STATE OF NEW JERSEY, Plaintiff–Respondent, v. SASO PETROVSKI, Defendant–Appellant.
Following a consensually truncated trial de novo in the Law Division, limited to the question of whether defendant Saso Petrovski was denied his right to a speedy trial, Petrovski appeals from the October 17, 2012 judgment that “denied” his municipal appeal and confirmed his conviction for violating N.J.S.A. 39:4–50. We affirm.
On November 12, 2010, Petrovski was operating his motor vehicle on Route 46 in Clifton while intoxicated. After being stopped by the State Police for failure to maintain his vehicle in a lane, Petrovski underwent field sobriety tests, and later submitted to an Alcotest, which resulted in a reading of 0.08 percent blood alcohol concentration. Petrovski was charged with violating N.J.S.A. 39:4–50 and 4–88.
The matter was scheduled for case management conferences in January and February 2011, but it was not yet ready for trial. On March 8, 2011, a final case management conference was conducted where the municipal court judge found that discovery was complete and the matter trial ready. A May 19, 2011 trial date was subsequently scheduled, which did not occur because the State requested an adjournment when its witnesses —— the arresting officer and the officer who performed the Alcotest examination —— did not appear. The judge rescheduled the trial for July 28, 2011.
The trial did not occur on July 28 because an older case was in process. A new trial date for August 31, 2011, was assigned. Unfortunately, on August 31, New Jersey was in the midst of an emergency created by the effects of Hurricane Irene. The State's witnesses were unavailable because of their duties patrolling flooded areas in Fairfield and Wayne. Petrovski did not oppose the adjournment.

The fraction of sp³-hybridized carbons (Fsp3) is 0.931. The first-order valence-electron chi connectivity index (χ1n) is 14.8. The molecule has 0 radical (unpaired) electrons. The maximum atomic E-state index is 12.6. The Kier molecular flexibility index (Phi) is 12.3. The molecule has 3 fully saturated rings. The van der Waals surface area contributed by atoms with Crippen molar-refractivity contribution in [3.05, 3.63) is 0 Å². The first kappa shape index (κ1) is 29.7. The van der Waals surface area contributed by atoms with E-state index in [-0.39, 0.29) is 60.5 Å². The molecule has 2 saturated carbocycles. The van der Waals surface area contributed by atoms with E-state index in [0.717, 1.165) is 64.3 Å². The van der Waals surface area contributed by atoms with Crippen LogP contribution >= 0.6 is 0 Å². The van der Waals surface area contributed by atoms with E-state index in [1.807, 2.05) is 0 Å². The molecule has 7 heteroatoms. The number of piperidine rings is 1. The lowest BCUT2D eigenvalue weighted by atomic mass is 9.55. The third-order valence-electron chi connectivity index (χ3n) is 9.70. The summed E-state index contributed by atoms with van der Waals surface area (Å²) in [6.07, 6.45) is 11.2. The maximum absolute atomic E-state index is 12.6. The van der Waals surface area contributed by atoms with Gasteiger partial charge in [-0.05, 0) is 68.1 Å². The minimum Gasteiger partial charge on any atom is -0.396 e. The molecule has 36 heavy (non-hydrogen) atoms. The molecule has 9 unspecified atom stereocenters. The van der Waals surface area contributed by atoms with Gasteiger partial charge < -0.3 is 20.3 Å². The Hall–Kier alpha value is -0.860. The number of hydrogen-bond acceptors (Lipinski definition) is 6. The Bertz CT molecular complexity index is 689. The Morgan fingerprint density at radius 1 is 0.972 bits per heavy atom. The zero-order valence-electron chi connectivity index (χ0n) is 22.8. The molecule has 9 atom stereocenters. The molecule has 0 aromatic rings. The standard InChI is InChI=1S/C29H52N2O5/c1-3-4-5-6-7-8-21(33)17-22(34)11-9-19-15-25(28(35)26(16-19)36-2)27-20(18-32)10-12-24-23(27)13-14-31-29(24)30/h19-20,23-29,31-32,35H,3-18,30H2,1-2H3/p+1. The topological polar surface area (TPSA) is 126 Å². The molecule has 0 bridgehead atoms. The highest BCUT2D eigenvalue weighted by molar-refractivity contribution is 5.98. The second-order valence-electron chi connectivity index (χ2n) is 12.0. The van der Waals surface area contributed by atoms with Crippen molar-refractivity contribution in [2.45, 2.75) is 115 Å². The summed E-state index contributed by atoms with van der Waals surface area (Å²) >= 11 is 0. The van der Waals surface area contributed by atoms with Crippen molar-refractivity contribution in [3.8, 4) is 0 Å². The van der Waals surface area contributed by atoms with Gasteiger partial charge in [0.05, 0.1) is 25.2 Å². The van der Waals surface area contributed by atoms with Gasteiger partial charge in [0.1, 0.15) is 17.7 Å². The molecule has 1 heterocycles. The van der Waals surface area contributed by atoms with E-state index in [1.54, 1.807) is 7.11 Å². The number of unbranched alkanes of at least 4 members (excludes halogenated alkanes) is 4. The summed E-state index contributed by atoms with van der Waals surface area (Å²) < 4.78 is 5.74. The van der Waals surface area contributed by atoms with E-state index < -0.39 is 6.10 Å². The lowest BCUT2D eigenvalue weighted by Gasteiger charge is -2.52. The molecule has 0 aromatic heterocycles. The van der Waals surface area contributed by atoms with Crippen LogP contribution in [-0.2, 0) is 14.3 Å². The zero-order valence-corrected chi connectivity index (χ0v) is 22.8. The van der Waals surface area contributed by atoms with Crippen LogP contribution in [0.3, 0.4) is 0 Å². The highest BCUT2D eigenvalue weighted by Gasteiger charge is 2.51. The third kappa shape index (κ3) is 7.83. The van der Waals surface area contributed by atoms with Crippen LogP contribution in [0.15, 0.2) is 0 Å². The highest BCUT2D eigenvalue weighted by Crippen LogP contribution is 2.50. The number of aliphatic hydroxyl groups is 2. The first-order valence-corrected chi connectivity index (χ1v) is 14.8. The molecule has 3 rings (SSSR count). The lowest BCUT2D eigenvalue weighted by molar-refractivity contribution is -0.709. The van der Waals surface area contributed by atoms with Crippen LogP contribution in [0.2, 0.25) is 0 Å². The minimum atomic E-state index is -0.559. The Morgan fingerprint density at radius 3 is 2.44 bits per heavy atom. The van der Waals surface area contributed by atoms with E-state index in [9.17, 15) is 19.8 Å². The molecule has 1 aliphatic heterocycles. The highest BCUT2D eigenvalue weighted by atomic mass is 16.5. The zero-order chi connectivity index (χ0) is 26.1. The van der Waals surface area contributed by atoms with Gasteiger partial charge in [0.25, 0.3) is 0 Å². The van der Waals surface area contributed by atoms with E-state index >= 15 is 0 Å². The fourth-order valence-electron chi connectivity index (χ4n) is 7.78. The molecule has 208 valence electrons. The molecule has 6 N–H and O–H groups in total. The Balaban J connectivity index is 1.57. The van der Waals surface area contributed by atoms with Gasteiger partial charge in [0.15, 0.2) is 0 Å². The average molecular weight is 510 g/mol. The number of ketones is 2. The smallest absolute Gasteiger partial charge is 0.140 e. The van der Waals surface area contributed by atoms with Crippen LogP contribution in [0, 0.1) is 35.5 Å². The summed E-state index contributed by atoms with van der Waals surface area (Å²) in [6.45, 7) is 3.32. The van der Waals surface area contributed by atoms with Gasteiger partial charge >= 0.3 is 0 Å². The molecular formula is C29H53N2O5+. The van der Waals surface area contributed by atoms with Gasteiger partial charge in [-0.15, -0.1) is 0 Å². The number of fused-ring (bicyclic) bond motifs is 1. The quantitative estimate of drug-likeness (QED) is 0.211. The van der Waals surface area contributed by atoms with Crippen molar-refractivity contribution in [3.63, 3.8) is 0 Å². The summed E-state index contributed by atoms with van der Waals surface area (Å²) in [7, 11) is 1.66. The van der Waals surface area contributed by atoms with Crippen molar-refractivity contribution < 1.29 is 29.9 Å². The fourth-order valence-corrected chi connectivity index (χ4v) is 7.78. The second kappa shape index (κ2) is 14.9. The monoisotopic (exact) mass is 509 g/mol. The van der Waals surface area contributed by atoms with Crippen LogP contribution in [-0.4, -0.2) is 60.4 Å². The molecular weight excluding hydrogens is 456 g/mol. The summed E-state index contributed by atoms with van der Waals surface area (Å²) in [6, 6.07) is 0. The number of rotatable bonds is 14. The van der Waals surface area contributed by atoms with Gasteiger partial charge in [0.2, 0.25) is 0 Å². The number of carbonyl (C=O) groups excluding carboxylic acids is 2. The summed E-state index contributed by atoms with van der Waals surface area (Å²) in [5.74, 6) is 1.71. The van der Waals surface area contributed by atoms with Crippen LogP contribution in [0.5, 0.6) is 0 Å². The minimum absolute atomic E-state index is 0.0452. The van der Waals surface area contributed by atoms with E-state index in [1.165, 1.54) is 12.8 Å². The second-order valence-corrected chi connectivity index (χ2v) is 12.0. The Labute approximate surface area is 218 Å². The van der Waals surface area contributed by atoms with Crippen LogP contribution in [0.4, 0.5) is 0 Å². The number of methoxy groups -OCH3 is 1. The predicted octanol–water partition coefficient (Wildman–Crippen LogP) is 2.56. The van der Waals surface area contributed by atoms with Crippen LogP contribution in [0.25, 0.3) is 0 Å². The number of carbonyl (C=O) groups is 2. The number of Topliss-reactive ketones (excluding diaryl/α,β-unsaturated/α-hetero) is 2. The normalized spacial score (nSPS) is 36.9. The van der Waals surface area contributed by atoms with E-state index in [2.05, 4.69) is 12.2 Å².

The next trial date was scheduled for November 10, 2011. On that date, the State requested another adjournment, claiming that its witnesses were again not available because of confusion and conflicts with scheduling. Petrovski's attorney moved for dismissal of all charges because of the State's inability to prosecute. The attorney represented that his client, a truck driver who “loses several days' pay for being here” each time, had already been to court five times, and argued that the witnesses' nonattendance was not supported by a valid excuse. The municipal court judge refused to dismiss the case, but scheduled the trial for January 23, 2012, as a “try or dismiss” matter.
On January 23, 2012, the State's witnesses appeared for trial. At that time, Petrovski entered a conditional plea to driving while intoxicated, subject to preserving his right to argue that the complaints should have been dismissed for want of a speedy trial. The appeal to the Law Division followed.
On August 31, 2012, after oral argument by the parties' attorneys, Judge Daniel J. Yablonsky ruled that “the delays in this case were reasonable,” “the assertion of the speedy trial right came very late,” and “once [that right was] asserted, every effort was made to dispose of the case immediately.” Judge Yablonsky concluded that after “look[ing] at the issue of the speedy trial ․ [he] simply d[id]n't find it on the facts of this case.” Accordingly, because “there was no de novo review of the guilty plea —— there was no trial,” the judge declared, “there is no need to re-impose sentence.” This appeal followed.